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By Daniel Wallis and Todd Benson
CARACAS (Reuters) - Both sides in an election to choose a successor to Venezuela's late leader Hugo Chavez expressed confidence of victory after Sunday's vote, raising fears that the official result could be contested.
Acting President Nicolas Maduro led all polls before the vote, buoyed by Chavez's blessing before he died from cancer last month and vowing to continue the former president's self-styled socialist revolution.
But Maduro's rival, state governor Henrique Capriles, appeared to close the gap in the last days of the short campaign.
By late evening, there was still no word from the National Electoral Commission, which announces results only when there is an irreversible trend. An election board source said 98 percent of returns were in, indicating that it was a tight contest.
Government supporters began gathering and celebrating, but there was similar optimism at opposition headquarters.
"Father, brother, eternal commander ... your people did not fail you," Diosdado Cabello, a senior Chavez loyalist and head of the National Assembly, said in a tweet addressing the late leader.
Ramon Aveledo, a top opposition official, also struck an optimistic tone.
"We have millions of reasons to be happy," he told a news conference. "The head of the official campaign is cheating the people of this country."
Capriles, a 40-year-old state governor, alleged earlier on Sunday evening that there was a plan to try to change the result of the vote, but did not give details.
Government officials described his allegation as irresponsible and said it ran the risk of adding to a tense atmosphere, including isolated scuffles at some centres.
"For a few days the 'anti-Chavistas' have been trying to create an absurd notion of fraud in an automated voting system, one that is recognized in the whole world as secure, trustworthy and transparent," said Maduro's campaign chief Jorge Rodriguez.
"To that gentleman's followers, we say: 'Don't go crazy.'"
Whoever wins will inherit control of the world's biggest oil reserves in an OPEC nation, where stark political polarization is one of Chavez's many legacies.
Also at stake is the generous economic aid Chavez showered on left-wing Latin American governments from Cuba to Bolivia.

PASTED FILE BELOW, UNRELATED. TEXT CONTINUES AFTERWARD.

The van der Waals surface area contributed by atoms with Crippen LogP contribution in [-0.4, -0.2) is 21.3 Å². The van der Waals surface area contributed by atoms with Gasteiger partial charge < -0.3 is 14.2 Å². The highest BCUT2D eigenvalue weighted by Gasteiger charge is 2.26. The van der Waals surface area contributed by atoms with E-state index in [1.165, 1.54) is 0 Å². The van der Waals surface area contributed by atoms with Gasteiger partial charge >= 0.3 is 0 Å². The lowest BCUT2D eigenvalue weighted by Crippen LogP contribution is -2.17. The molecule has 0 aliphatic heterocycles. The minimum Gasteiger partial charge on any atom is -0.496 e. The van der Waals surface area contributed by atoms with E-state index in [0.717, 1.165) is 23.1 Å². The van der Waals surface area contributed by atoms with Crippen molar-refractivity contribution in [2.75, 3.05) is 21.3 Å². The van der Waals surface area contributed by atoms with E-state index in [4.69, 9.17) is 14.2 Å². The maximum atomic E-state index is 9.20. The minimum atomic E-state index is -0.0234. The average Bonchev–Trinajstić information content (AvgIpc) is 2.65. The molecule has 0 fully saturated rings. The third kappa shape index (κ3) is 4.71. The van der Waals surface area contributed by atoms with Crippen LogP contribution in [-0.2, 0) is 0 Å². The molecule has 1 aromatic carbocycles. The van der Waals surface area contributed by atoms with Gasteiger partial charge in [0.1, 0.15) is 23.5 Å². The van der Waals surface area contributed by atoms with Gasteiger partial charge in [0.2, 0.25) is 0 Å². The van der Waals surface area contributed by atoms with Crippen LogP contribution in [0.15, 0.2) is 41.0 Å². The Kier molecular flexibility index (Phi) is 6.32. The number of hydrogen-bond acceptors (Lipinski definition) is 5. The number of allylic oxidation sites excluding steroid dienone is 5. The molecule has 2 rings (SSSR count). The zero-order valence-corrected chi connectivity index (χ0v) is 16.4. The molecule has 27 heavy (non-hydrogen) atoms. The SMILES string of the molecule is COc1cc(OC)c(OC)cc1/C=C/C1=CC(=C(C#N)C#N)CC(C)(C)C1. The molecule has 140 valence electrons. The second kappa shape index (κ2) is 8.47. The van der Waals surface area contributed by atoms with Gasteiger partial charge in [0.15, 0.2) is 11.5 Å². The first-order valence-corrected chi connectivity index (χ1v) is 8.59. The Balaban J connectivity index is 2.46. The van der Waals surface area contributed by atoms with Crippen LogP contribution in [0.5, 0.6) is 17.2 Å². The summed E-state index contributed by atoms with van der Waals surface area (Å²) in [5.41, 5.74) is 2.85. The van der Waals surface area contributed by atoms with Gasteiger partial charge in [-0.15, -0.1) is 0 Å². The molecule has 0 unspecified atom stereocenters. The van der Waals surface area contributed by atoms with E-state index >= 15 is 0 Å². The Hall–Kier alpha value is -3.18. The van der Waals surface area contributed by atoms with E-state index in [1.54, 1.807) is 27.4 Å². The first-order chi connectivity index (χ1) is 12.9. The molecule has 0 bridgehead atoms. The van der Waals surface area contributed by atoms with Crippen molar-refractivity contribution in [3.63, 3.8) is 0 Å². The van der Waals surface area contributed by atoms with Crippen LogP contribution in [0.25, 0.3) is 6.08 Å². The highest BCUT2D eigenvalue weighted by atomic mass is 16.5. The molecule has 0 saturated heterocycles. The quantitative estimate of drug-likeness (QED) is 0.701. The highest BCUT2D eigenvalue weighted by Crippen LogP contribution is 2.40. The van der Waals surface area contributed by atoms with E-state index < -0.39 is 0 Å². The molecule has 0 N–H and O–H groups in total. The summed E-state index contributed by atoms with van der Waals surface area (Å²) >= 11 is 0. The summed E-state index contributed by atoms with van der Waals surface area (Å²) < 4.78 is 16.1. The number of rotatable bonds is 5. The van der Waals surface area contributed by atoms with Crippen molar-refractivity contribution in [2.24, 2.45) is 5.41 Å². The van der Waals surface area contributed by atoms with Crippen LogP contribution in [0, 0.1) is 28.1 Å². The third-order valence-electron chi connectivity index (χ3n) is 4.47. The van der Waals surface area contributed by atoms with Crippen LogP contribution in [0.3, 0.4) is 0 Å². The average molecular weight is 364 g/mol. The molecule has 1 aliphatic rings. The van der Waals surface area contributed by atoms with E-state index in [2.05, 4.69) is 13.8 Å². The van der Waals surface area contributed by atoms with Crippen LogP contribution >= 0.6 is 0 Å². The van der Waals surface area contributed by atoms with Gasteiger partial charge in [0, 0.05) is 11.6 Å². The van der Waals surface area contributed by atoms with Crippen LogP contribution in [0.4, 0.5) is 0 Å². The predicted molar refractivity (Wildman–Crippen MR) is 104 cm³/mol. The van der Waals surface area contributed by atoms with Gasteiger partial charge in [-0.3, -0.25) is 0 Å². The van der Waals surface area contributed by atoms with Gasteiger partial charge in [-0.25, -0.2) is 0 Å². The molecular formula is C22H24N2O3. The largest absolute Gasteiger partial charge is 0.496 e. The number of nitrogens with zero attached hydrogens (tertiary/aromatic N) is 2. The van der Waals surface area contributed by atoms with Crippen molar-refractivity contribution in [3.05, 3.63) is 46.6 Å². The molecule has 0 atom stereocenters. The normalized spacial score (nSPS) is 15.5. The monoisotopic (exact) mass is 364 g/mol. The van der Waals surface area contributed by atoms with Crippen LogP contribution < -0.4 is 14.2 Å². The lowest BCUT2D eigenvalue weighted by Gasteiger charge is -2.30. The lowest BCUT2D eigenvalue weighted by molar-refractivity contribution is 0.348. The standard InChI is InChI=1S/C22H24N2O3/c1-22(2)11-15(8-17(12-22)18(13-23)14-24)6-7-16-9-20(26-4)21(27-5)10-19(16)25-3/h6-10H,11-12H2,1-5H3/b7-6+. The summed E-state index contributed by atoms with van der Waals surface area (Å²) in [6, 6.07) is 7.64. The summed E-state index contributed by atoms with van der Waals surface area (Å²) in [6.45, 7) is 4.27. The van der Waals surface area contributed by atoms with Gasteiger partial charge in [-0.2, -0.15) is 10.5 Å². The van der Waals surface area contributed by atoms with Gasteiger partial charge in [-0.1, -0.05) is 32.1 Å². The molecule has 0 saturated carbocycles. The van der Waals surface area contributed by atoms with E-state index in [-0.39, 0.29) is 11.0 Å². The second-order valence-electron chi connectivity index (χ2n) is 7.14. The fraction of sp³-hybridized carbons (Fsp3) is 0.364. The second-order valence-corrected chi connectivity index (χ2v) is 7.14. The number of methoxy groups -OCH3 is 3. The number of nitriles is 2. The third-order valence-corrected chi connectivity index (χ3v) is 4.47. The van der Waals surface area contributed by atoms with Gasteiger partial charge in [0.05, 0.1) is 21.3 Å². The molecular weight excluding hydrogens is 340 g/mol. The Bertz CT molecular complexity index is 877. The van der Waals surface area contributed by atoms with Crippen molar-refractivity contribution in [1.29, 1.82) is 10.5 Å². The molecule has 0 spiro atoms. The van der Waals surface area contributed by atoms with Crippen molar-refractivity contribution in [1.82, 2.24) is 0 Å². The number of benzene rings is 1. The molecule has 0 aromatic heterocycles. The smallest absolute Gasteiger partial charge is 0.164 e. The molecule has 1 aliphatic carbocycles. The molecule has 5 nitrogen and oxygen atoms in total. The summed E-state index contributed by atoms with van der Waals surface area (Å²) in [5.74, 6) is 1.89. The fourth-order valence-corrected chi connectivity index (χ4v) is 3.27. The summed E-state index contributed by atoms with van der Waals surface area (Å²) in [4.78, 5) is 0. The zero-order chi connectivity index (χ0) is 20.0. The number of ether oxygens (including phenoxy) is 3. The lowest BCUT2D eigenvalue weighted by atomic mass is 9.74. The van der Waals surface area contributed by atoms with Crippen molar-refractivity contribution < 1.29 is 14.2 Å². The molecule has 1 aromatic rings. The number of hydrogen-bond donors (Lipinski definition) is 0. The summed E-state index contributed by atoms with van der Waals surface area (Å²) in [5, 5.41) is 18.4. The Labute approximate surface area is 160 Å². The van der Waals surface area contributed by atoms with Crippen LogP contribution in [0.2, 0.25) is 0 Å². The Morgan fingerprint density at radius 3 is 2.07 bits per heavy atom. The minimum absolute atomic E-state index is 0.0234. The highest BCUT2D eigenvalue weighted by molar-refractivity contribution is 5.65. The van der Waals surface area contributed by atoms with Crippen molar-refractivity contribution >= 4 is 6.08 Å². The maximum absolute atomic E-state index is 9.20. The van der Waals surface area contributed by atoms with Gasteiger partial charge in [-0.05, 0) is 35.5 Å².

Maduro, a 50-year-old former bus driver, has promised to deepen Chavez's "21st century socialism" if he triumphs. Capriles, who has generated widespread enthusiasm among the opposition, wants to take Venezuela down a more centrist path.
Under Venezuelan law, the candidate with the most votes wins, with no possibility of a run-off.
The election system has been generally regarded as reliable, and the opposition immediately accepted the results of the last election in October. Critics say, however, that the election commission turns a blind eye to the use of state resources by government candidates during campaigning.
Some witnesses reported isolated incidents of violence, including clashes during vote-auditing at two centres in Caracas. Some people were hurt in a fracas in the Santa Rosa de Lima district of the capital, while teargas was thrown in another city district, Prados del Este, the witnesses said.
Lines were shorter than they were at the election in October, when an ailing Chavez comfortably beat Capriles by 11 percentage points. Then, a record 80 percent of registered voters cast ballots following an aggressive get-out-the-vote campaign by Chavez's camp.
When Chavez won that election, the result was given at about 10 p.m. local time (0230 GMT).
Maduro built his election campaign largely on Chavez's legacy, especially among the poor.
"We're going to elect Maduro because he's following the path set by Chavez," Morelia Roa, a 58-year-old nurse, said after casting her ballot in a working class Caracas neighbourhood.